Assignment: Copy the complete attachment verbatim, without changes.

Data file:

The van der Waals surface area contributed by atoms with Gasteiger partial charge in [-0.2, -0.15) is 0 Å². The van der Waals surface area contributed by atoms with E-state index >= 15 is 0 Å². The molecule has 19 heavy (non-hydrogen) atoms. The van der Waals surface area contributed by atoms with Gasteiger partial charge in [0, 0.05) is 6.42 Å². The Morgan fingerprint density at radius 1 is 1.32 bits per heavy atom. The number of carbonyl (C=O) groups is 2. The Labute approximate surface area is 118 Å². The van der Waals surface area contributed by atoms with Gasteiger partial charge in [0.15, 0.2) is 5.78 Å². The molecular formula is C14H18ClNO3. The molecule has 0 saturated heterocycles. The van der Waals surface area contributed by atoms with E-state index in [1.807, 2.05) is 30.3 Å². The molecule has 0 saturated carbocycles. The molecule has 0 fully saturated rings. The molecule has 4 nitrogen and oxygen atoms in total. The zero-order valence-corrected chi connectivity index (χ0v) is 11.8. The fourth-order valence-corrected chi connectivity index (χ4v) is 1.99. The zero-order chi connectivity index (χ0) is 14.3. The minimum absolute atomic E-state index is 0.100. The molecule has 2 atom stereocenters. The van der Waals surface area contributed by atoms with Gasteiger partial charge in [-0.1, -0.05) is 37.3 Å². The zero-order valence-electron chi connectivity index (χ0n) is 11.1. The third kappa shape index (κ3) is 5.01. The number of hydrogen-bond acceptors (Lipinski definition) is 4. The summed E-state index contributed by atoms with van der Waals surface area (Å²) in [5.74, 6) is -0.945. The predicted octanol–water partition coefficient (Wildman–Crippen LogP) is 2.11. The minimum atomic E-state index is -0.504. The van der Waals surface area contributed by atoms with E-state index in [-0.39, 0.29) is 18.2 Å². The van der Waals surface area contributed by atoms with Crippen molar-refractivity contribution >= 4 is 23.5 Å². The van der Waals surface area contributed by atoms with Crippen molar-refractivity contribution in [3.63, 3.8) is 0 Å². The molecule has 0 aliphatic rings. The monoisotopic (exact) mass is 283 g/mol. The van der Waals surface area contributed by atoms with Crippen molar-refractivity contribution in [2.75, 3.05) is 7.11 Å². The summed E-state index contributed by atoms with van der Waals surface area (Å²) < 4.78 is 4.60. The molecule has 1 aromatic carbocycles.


The van der Waals surface area contributed by atoms with Gasteiger partial charge in [-0.2, -0.15) is 0 Å². The van der Waals surface area contributed by atoms with E-state index >= 15 is 0 Å². The molecule has 19 heavy (non-hydrogen) atoms. The van der Waals surface area contributed by atoms with Gasteiger partial charge in [0, 0.05) is 6.42 Å². The Morgan fingerprint density at radius 1 is 1.32 bits per heavy atom. The number of carbonyl (C=O) groups is 2. The Labute approximate surface area is 118 Å². The van der Waals surface area contributed by atoms with Gasteiger partial charge in [0.15, 0.2) is 5.78 Å². The molecular formula is C14H18ClNO3. The molecule has 0 saturated heterocycles. The van der Waals surface area contributed by atoms with E-state index in [1.807, 2.05) is 30.3 Å². The molecule has 0 saturated carbocycles. The molecule has 0 fully saturated rings. The molecule has 4 nitrogen and oxygen atoms in total. The zero-order valence-corrected chi connectivity index (χ0v) is 11.8. The fourth-order valence-corrected chi connectivity index (χ4v) is 1.99. The zero-order chi connectivity index (χ0) is 14.3. The minimum absolute atomic E-state index is 0.100. The molecule has 2 atom stereocenters. The van der Waals surface area contributed by atoms with Gasteiger partial charge in [-0.1, -0.05) is 37.3 Å². The zero-order valence-electron chi connectivity index (χ0n) is 11.1. The third kappa shape index (κ3) is 5.01. The number of hydrogen-bond acceptors (Lipinski definition) is 4. The summed E-state index contributed by atoms with van der Waals surface area (Å²) in [5.74, 6) is -0.945. The predicted octanol–water partition coefficient (Wildman–Crippen LogP) is 2.11. The minimum atomic E-state index is -0.504. The van der Waals surface area contributed by atoms with E-state index in [-0.39, 0.29) is 18.2 Å². The van der Waals surface area contributed by atoms with Crippen molar-refractivity contribution >= 4 is 23.5 Å². The van der Waals surface area contributed by atoms with Crippen molar-refractivity contribution in [3.63, 3.8) is 0 Å². The molecule has 0 aliphatic rings. The monoisotopic (exact) mass is 283 g/mol. The van der Waals surface area contributed by atoms with Crippen molar-refractivity contribution in [2.75, 3.05) is 7.11 Å². The summed E-state index contributed by atoms with van der Waals surface area (Å²) < 4.78 is 4.60. The molecule has 1 aromatic carbocycles.